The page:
OK, SPORTS FANS, from our 50-yard-line vantage-point overlooking the television industry, it’s time for a little Super Bowl history.
Not from a football perspective, mind you, but rather from a ratings standpoint, and specifically what it means to a team that doesn’t exactly look like a contender this season, NBC.
Stepping into the way-back machine (in network parlance a time-span encompassing the career longevity of the average programmer, or roughly three years), we go to January 1990, when then-hapless CBS–network of the “mired in third place” designation–presented Super Bowl XXIV, a one-sided blowout by the Washington Redskins over the Denver Broncos.
The game drew a 39 rating, the second-lowest in history behind only Super Bowl II, an afternoon affair in 1968. In the greatest indignity of all, CBS–which followed the game with the premiere of the action series “Grand Slam, ” starring Paul Rodriguez and John Schneider–still managed to finish third for the week. The winner, of course, was NBC, en route to its fifth of six consecutive season ratings crowns.
Three years later, the tables have turned. CBS is ensconced in first place in household ratings and has solidified that position since the start of this year, with “Dr. Quinn, Medicine Woman” suddenly making the network competitive on Saturday while ABC has lost some steam Monday with the midseason exit of “Monday Night Football.”
NBC, which hasn’t won a week through 18 weeks of the current season, has its first major opportunity to break that streak thanks to the Super Bowl. It would doubtless represent a small moral victory, but no matter how the week turns out, this year’s Super Bowl could very well end up reflecting both the best and most daunting aspects of being a network programmer in difficult times.
With the millions of viewers it will attract, the game will demonstrate the unique capacity of network TV to reach a massive audience of more than 100 million viewers. Just as quickly, however, NBC will see how elusive those viewers can be, based on whether all those on-air promos during the game translate into ratings for the dizzying array of lineup changes the network has on tap for the month of February.
RECENT HISTORY INDICATES they probably won’t reverse NBC’s fortunes. That makes the momentary surge a network can experience from an event like the Super Bowl seem more dubious in its long-term benefits. CBS, for example, gained far less from the Super Bowl than by finding a 10 p.m. hit like “Northern Exposure” to solidify its Monday lineup.
All three networks lost money on their football rights deals this year, and each web is talking the same lingo about the future, saying they still want to be in the sports game, but not at a loss, or at any price. As CBS/Broadcast Group president Howard Stringer put it, the desire not to lose money “doesn’t seem a lofty goal.”
Nevertheless, such austerity may be easier spoken of than realized, particularly for a network languishing in third place, struggling to find an audience. The baseball owners learned as much when a then-desperate CBS anted up for their exclusive deal, and the various sports franchises are no doubt gambling that the networks shouldn’t be heard too literally in their pleas of poverty.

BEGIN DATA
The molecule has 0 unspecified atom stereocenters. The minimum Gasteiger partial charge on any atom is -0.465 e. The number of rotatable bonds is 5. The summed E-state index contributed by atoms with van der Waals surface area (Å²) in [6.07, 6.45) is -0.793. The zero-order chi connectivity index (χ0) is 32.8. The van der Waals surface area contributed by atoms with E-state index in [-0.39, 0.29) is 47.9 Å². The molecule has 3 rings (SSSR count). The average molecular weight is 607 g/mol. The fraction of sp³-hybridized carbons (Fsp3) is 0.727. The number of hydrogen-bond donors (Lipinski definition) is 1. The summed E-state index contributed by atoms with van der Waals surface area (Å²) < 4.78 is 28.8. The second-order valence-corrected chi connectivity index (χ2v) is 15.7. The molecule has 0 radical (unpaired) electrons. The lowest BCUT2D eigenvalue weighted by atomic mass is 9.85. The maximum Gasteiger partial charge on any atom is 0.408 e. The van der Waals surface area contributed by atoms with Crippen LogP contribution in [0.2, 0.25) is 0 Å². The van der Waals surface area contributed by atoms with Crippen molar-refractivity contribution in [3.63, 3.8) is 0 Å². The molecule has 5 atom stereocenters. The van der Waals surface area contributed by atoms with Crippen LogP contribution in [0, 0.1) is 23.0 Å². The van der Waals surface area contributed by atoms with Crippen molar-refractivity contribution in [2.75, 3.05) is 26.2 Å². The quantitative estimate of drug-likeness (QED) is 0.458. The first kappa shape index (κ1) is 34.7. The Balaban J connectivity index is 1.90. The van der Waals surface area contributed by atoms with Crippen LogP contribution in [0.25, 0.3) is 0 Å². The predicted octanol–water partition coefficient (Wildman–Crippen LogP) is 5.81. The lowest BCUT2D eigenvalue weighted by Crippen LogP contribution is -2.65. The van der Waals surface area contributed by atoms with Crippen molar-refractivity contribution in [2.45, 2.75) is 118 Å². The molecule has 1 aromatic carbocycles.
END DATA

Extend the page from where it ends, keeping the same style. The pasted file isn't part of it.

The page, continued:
Time will tell, but for now NBC can make do with the almost-dizzying prospect of winning a week, an achievement the web not long ago took for granted. In the sports world, things can change quickly. Just ask Dallas … or NBC.
IN OTHER SUPER BOWL NOTES, one of the most talked about players in town this week is NBC Sports president Dick Ebersol, the subject of repeated (and repeatedly denied) speculation about an eventual move to the West Coast.
Ebersol, the exec producer of “Saturday Night Live” from 1981-85, served as NBC’s VP of late night programming when “SNL” was conceived and helped secure NBA broadcast rights, which has proven a valuable franchise; then again, he also oversaw the Olympic Triplecast and, in his dual capacity as senior VP of NBC News, took responsibility for the near-disastrous decision of bumping Jane Pauley from “Today” to make room for Deborah Norville.
Win some, lose some, but Ebersol reportedly has the ear of NBC brass and will be someone to keep tabs on in ’93. Meanwhile, Ebersol and various NBC commentators will tout the Super Bowl tomorrow at a Hollywood Radio andTelevision luncheon. For NBC’s sake, let’s hope the event is less entertaining than the game.
MICHAEL JACKSON, SUPERSTAR–Or rather, media superstar, and a persistent one at that. The November sweeps were highlighted by the five-hour miniseries “The Jacksons: An American Dream,” and January and February are quickly becoming the months of Michael.
First there was the Clinton inaugural, then Monday’s appearance on the American Music Awards, now this weekend’s Super Bowl halftime show and an upcoming 90-minute ABC interview with Oprah Winfrey scheduled for Feb. 10. (ABC could promote the evening as an “Improvement” night–“Home” leading into “Face.”)
For a celebrity whose notoriety has been built in part on eccentricity and reclusiveness, Jackson certainly isn’t lacking for visibility. What’s next, a guest shot on “Roseanne?”
FINALLY, BAD NEWS FOR FANS of NBC’s “Mad About You” and CBS’ “Picket Fences,” as the group Viewers for Quality Television named them the best new comedy and drama series of the season, voting additional kudos to stars Paul Reiser and Helen Hunt and “Picket’s” Tom Skerritt.
Considering the recent track record of other VQT favorites–notably “Brooklyn Bridge,””I’ll Fly Away” and “Homefront”–that’s one vote of confidence to which the recipient should politely pass.
Speaking of passes, in keeping with the season, score it Dallas 28, Buffalo 20.